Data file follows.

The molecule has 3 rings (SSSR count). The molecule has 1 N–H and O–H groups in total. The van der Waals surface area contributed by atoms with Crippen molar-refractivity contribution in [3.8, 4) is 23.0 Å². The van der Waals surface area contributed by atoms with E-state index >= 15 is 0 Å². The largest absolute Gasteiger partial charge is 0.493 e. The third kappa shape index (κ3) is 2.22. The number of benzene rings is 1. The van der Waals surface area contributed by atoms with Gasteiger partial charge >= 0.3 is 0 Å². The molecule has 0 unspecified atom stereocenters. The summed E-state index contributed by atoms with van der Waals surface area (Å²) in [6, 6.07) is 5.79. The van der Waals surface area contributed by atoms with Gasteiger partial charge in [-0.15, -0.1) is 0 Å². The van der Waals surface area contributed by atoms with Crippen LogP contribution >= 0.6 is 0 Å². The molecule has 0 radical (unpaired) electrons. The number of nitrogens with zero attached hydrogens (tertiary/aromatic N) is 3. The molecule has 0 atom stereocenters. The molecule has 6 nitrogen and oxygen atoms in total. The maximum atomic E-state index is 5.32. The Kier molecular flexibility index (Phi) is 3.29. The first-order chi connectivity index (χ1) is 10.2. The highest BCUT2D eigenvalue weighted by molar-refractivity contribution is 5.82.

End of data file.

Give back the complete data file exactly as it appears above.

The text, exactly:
The molecule has 3 rings (SSSR count). The molecule has 1 N–H and O–H groups in total. The van der Waals surface area contributed by atoms with Crippen molar-refractivity contribution in [3.8, 4) is 23.0 Å². The van der Waals surface area contributed by atoms with E-state index >= 15 is 0 Å². The largest absolute Gasteiger partial charge is 0.493 e. The third kappa shape index (κ3) is 2.22. The number of benzene rings is 1. The van der Waals surface area contributed by atoms with Gasteiger partial charge >= 0.3 is 0 Å². The molecule has 0 unspecified atom stereocenters. The summed E-state index contributed by atoms with van der Waals surface area (Å²) in [6, 6.07) is 5.79. The van der Waals surface area contributed by atoms with Gasteiger partial charge in [-0.15, -0.1) is 0 Å². The van der Waals surface area contributed by atoms with Crippen LogP contribution >= 0.6 is 0 Å². The molecule has 0 radical (unpaired) electrons. The number of nitrogens with zero attached hydrogens (tertiary/aromatic N) is 3. The molecule has 0 atom stereocenters. The molecule has 6 nitrogen and oxygen atoms in total. The maximum atomic E-state index is 5.32. The Kier molecular flexibility index (Phi) is 3.29. The first-order chi connectivity index (χ1) is 10.2. The highest BCUT2D eigenvalue weighted by molar-refractivity contribution is 5.82.